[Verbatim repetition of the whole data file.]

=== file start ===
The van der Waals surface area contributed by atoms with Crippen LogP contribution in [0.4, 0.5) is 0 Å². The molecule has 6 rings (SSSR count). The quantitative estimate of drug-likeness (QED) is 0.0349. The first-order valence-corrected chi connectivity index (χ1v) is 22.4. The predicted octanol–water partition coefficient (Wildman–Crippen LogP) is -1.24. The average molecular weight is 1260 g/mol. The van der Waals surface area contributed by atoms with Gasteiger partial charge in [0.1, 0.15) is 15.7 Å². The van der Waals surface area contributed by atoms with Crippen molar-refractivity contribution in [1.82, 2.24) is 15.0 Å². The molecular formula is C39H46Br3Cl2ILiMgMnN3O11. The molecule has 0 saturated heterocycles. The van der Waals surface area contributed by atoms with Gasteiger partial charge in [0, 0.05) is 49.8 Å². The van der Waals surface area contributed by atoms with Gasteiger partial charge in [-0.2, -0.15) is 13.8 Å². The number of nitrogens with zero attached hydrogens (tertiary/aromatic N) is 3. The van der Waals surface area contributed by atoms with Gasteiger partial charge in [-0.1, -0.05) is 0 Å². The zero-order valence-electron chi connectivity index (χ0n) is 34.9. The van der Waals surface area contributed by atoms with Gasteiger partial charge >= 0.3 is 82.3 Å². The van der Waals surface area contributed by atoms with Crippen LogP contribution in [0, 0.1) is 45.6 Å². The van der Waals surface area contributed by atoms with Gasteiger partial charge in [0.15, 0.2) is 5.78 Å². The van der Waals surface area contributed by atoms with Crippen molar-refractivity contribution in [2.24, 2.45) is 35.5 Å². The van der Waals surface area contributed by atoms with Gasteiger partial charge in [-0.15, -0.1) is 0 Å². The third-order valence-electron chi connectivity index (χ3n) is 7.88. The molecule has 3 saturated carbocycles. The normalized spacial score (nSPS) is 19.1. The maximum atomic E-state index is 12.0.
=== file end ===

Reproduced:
The van der Waals surface area contributed by atoms with Crippen LogP contribution in [0.4, 0.5) is 0 Å². The molecule has 6 rings (SSSR count). The quantitative estimate of drug-likeness (QED) is 0.0349. The first-order valence-corrected chi connectivity index (χ1v) is 22.4. The predicted octanol–water partition coefficient (Wildman–Crippen LogP) is -1.24. The average molecular weight is 1260 g/mol. The van der Waals surface area contributed by atoms with Gasteiger partial charge in [0.1, 0.15) is 15.7 Å². The van der Waals surface area contributed by atoms with Crippen molar-refractivity contribution in [1.82, 2.24) is 15.0 Å². The molecular formula is C39H46Br3Cl2ILiMgMnN3O11. The molecule has 0 saturated heterocycles. The van der Waals surface area contributed by atoms with Gasteiger partial charge in [0, 0.05) is 49.8 Å². The van der Waals surface area contributed by atoms with Gasteiger partial charge in [-0.2, -0.15) is 13.8 Å². The number of nitrogens with zero attached hydrogens (tertiary/aromatic N) is 3. The van der Waals surface area contributed by atoms with Gasteiger partial charge in [-0.1, -0.05) is 0 Å². The zero-order valence-electron chi connectivity index (χ0n) is 34.9. The van der Waals surface area contributed by atoms with Gasteiger partial charge >= 0.3 is 82.3 Å². The van der Waals surface area contributed by atoms with Crippen LogP contribution in [0, 0.1) is 45.6 Å². The van der Waals surface area contributed by atoms with Gasteiger partial charge in [0.15, 0.2) is 5.78 Å². The van der Waals surface area contributed by atoms with Crippen molar-refractivity contribution in [2.24, 2.45) is 35.5 Å². The van der Waals surface area contributed by atoms with Gasteiger partial charge in [-0.15, -0.1) is 0 Å². The third-order valence-electron chi connectivity index (χ3n) is 7.88. The molecule has 3 saturated carbocycles. The normalized spacial score (nSPS) is 19.1. The maximum atomic E-state index is 12.0.